-- Through aggressive law enforcement, authorities seize the vast
majority of known counterfeit U.S. dollars before they are passed into
circulation. In 2002, authorities worldwide seized three counterfeit
notes for every counterfeit note passed into circulation.
-- The U.S. Secret Service is working closely with banks and law
enforcement agencies worldwide to help suppress counterfeiting
1. About 60 percent of the counterfeit notes detected being passed in
the U.S. in fiscal year 2002 originated outside the U.S.
2. The $100 is the most commonly counterfeited note abroad, while the
$20 note is the most commonly counterfeited domestically.
3. In fiscal year 2002, the U.S. Secret Service and international
authorities seized $130 million in counterfeit notes before they ever
made it into circulation, thus preventing those counterfeit notes from
being passed to victims. Another $44.3 million in counterfeit U.S.
currency that had been passed into circulation was detected and
removed worldwide. In these cases, innocent victims who received the
bogus bills suffered a loss.
4. In 2002, the U.S. Secret Service made 4,900 arrests for currency
counterfeiting activities. The conviction rate for counterfeiting
prosecutions is about 99 percent.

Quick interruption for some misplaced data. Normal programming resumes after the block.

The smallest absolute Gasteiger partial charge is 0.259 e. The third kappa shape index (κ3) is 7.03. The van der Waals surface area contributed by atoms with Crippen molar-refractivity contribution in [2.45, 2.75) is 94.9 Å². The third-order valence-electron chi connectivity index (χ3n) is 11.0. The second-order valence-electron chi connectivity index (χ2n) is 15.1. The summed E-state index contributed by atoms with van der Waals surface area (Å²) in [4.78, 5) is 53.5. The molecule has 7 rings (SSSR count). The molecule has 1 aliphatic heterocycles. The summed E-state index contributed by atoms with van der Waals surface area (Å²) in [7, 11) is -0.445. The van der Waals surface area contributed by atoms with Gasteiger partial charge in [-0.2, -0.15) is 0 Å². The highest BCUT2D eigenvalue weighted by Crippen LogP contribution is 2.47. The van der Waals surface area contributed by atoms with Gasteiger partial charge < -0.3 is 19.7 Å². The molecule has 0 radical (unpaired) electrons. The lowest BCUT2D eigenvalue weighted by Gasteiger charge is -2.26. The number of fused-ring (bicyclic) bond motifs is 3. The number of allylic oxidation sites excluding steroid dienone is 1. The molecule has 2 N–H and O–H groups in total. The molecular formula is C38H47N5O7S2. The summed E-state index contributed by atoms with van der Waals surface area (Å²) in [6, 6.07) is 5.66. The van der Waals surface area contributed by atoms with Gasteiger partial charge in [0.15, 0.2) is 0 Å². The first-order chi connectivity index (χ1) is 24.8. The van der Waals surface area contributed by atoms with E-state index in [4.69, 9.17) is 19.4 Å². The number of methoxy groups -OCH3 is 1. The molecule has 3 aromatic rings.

-- Public education, law enforcement, the changes to the currency in
the late 1990s and increased public awareness have all kept
counterfeiting of U.S. currency at a low level.
Counterfeiters are turning increasingly to digital methods, as
advances in technology make digital counterfeiting easier and cheaper.
-- While serious note counterfeiting was once exclusively practiced by
organized criminal groups using traditional printing methods that
require a high degree of skill, today increasingly deceptive
counterfeit notes are produced using basic home computer systems.
1. In 1995, less than 1 percent of counterfeit notes detected in the
U.S. was digitally produced.
2. By 2002, that number had grown to nearly 40 percent.(1) In 2002,
the U.S. Secret Service made 555 seizures of digital equipment, such
as personal computers, involved in currency counterfeiting.
3. Currency counterfeiting by traditional offset-printing operations
is more prevalent abroad, while digital counterfeiting is more